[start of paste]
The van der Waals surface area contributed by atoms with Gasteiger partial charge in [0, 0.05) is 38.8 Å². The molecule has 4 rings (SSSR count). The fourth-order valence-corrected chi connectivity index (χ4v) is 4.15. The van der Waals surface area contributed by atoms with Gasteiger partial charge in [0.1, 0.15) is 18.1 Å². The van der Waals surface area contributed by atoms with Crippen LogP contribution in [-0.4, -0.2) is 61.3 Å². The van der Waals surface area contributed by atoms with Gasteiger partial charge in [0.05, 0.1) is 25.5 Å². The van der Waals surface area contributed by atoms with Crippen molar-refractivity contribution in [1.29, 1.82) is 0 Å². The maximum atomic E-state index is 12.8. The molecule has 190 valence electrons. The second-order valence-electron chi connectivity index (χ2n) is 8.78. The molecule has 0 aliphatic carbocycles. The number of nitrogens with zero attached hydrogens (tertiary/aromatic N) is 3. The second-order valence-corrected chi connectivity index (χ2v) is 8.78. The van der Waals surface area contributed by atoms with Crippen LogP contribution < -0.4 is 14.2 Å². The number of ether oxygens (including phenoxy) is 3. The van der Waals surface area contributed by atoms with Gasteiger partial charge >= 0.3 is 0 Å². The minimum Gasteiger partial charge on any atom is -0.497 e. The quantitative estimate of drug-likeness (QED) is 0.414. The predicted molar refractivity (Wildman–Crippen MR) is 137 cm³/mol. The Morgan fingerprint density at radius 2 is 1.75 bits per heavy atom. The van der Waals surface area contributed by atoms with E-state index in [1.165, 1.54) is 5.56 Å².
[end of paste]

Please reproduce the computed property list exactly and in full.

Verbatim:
The van der Waals surface area contributed by atoms with Gasteiger partial charge in [0, 0.05) is 38.8 Å². The molecule has 4 rings (SSSR count). The fourth-order valence-corrected chi connectivity index (χ4v) is 4.15. The van der Waals surface area contributed by atoms with Gasteiger partial charge in [0.1, 0.15) is 18.1 Å². The van der Waals surface area contributed by atoms with Crippen LogP contribution in [-0.4, -0.2) is 61.3 Å². The van der Waals surface area contributed by atoms with Gasteiger partial charge in [0.05, 0.1) is 25.5 Å². The van der Waals surface area contributed by atoms with Crippen molar-refractivity contribution in [1.29, 1.82) is 0 Å². The maximum atomic E-state index is 12.8. The molecule has 190 valence electrons. The second-order valence-electron chi connectivity index (χ2n) is 8.78. The molecule has 0 aliphatic carbocycles. The number of nitrogens with zero attached hydrogens (tertiary/aromatic N) is 3. The second-order valence-corrected chi connectivity index (χ2v) is 8.78. The van der Waals surface area contributed by atoms with Crippen LogP contribution < -0.4 is 14.2 Å². The number of ether oxygens (including phenoxy) is 3. The van der Waals surface area contributed by atoms with Gasteiger partial charge >= 0.3 is 0 Å². The minimum Gasteiger partial charge on any atom is -0.497 e. The quantitative estimate of drug-likeness (QED) is 0.414. The predicted molar refractivity (Wildman–Crippen MR) is 137 cm³/mol. The Morgan fingerprint density at radius 2 is 1.75 bits per heavy atom. The van der Waals surface area contributed by atoms with E-state index in [1.165, 1.54) is 5.56 Å².